Whether you’re single and sleeping around or shacked up and living vicariously through your mates’ wild dating lives, you’ll have likely heard that sex is going through a rough patch right now.
You might remember the fever dream that was Matty Healy kissing fans on stage, which feels like a decent indicator of a candidly kinky sexual climate. And, although I’ve never read it myself, I subscribe to the fairly mainstream view that this kind of thing is a direct result of a certain horny-mum book, which has helped divide modern sex into two distinct eras: pre- and post-Fifty Shades of Grey.
There’s a whole generation of people, myself included, who’ve never had sex in a world uninhabited by the 2011 erotic phenomenon. Granted, we weren’t the target audience for the franchise, and many of us have probably never engaged with it, but the fact remains. Despite being naff, poorly written (so I’ve heard) and derided by BDSM practitioners, who accused it of presenting the kink as a pathology and conflating it with abuse, Fifty Shades undoubtedly brought BDSM into mainstream consciousness, even if it portrayed it badly.
Of course, it’s not the only reason kink practices are more publicly prevalent now: we’ve got internet porn, social media, dating apps and pop culture in general to thank for that, too. But Fifty Shades has been hugely influential – not only in terms of the sex we have today, but also the way we talk about it, even subconsciously. Basically, Christian Grey walked so you could do a bit of light spanking in bed and post about it on KinkTok afterwards.
OK, maybe that’s a little reductive, but there are stats to back it up. 2015 data links 2012 and 2013 spikes in sex toy injuries to the publication of Fifty Shades. Then, following the release of the film, BDSM-related searches on Pornhub skyrocketed.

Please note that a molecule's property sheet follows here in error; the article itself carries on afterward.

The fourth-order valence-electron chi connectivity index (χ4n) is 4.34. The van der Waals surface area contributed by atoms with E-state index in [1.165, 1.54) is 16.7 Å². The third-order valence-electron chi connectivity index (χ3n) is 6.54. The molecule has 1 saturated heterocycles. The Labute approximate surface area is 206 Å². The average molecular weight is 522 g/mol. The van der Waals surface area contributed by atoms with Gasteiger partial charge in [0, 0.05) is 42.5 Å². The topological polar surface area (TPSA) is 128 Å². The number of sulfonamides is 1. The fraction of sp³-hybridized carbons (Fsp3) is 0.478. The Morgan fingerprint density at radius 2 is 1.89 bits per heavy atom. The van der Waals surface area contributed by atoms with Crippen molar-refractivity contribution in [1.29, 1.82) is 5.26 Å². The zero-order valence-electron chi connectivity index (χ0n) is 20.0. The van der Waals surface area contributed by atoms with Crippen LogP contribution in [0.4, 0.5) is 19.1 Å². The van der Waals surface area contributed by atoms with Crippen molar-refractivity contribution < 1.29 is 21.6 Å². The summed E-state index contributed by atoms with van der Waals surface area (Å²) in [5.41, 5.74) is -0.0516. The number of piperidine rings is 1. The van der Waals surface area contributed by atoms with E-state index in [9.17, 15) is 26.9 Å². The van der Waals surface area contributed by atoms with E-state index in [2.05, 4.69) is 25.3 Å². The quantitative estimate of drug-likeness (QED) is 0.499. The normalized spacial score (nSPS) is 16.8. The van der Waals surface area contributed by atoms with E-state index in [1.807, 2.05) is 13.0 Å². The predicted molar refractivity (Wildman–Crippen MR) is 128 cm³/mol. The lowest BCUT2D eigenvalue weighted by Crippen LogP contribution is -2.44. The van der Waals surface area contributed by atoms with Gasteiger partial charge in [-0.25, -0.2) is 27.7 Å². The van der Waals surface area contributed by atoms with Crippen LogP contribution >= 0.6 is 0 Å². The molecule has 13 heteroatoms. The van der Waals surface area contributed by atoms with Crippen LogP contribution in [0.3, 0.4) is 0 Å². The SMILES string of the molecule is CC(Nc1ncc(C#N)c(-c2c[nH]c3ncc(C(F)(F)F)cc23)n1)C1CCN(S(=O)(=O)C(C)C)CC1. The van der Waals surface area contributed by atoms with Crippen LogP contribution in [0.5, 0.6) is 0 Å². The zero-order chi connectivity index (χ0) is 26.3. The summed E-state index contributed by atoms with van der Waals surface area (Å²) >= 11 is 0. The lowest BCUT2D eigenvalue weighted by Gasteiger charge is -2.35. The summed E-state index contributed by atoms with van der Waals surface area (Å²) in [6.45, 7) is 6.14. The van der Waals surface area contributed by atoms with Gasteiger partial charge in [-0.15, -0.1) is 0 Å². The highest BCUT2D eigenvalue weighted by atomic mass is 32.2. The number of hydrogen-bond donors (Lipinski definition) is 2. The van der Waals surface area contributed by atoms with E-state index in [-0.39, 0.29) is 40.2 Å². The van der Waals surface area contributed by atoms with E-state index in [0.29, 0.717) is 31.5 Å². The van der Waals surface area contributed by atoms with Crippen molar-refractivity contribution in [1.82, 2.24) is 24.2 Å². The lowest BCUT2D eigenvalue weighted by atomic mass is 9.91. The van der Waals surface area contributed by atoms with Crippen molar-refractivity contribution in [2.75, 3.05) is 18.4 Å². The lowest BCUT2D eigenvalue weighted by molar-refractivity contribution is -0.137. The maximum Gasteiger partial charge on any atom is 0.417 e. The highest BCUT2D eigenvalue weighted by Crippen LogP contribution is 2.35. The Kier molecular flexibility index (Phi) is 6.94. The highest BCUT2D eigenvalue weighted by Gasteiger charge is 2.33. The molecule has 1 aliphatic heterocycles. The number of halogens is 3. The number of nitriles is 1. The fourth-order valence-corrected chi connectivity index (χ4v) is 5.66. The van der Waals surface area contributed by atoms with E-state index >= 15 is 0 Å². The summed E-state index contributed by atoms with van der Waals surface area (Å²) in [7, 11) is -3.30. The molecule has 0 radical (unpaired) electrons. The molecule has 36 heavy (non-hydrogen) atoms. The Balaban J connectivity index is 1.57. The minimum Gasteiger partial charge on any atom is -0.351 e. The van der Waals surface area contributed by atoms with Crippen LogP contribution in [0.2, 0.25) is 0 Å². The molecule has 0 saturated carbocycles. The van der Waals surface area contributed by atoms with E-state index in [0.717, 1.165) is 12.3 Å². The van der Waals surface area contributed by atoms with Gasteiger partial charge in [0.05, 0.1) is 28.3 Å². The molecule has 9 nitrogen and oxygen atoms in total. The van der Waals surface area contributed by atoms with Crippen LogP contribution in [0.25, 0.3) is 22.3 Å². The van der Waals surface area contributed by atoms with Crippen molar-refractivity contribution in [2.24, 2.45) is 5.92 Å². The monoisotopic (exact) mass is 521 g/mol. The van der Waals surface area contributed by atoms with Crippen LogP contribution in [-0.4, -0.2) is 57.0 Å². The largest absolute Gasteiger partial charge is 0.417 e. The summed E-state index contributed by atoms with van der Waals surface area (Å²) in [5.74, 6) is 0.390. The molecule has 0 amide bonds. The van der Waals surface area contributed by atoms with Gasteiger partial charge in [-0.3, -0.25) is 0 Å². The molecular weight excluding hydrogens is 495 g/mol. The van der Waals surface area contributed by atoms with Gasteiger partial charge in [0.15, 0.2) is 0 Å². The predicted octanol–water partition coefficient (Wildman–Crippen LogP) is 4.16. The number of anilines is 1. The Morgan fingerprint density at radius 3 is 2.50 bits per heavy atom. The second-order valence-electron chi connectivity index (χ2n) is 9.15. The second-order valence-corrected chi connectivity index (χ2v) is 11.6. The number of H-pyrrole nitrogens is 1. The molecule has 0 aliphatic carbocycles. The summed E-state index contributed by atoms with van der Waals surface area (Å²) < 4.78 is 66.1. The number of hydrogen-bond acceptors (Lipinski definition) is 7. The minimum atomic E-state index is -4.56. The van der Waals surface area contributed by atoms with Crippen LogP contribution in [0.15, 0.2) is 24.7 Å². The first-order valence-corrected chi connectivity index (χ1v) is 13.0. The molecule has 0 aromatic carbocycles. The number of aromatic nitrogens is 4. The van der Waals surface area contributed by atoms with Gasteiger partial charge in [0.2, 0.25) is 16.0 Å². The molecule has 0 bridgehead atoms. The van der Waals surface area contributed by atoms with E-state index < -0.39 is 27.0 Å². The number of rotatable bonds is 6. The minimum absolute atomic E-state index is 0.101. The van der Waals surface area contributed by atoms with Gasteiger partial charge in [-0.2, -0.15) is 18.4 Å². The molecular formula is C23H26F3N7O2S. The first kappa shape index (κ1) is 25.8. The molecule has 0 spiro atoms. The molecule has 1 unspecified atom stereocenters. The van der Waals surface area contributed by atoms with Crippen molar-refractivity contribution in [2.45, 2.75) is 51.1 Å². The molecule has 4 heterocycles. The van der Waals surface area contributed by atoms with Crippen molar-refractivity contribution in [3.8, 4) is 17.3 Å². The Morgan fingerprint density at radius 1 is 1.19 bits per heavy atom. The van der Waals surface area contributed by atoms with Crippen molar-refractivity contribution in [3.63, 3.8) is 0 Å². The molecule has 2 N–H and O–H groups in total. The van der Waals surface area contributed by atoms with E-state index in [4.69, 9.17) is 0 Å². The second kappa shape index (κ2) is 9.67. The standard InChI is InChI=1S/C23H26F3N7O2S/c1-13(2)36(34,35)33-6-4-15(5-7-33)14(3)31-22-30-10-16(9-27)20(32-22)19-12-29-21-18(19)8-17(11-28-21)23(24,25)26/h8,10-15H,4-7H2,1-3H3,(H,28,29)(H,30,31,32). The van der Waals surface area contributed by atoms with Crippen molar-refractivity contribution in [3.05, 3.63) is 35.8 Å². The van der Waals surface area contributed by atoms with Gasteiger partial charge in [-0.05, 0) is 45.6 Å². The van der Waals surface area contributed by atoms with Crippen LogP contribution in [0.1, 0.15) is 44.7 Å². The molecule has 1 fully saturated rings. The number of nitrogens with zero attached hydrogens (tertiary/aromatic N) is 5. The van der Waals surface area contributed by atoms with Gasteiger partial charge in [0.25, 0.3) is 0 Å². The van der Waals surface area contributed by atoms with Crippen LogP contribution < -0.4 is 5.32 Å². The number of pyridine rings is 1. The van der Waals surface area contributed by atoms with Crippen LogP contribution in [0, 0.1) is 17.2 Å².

Later stats point to the popularity of rough sex more specifically, which falls under the umbrella of BDSM, with 2018 research finding that rough sex is one of the two most common things people fantasise about. More recently, 80 percent of participants in a 2021 study said they were into rough sex. Pornhub statistics seem to support this: rough sex porn is consistently popular, particularly with women aged 18 to 34 and Brits. We may be an island of batshit traditions, but at least we’re kinkier than other nations. Even though rumours of a “sex recession” have been swirling around the internet for the last couple of years, it feels good to know the sex we are having is at least a little rough around the edges.
So, Fifty Shades aside, what’s made us all so horny for rough sex? And what does that look like for young people in the UK?
22-year-old David* from Milton Keynes has been having rough sex since losing his virginity (well, the second time he ever had sex). What does he consider to be rough? “Choking, hair-pulling, face slapping, fingers in the mouth, manhandling, throwing your partner around, holding them down and hard, fast, deep sex”, he says. “I’m into the power, the control, the possession of it [all],” he says. “Vanilla sex is passionate, yes, but you’re physically pushing yourself and your partner to the brink with [rough sex]. I like to watch those limits knowing I’m breaking them. It’s a power trip for me.”
London-based Phoebe*, 25, takes on a more submissive role during rough sex. “I suppose I’m into all the entry-level BDSM stuff, like slapping, spitting, hitting and really degrading talk like being called disgusting or a slut,” she says. “On a surface level, I like the intensity of feelings; how extreme and passionate it all feels, and how you’re forced to be really in the moment focusing on pain [versus] pleasure. On a deeper level – and I’m yet to talk to my therapist about this – liking rough sex could have something to do with feeling like you should be punished for wanting sex, which in turn makes it hotter because you feel like you’re doing something wrong.”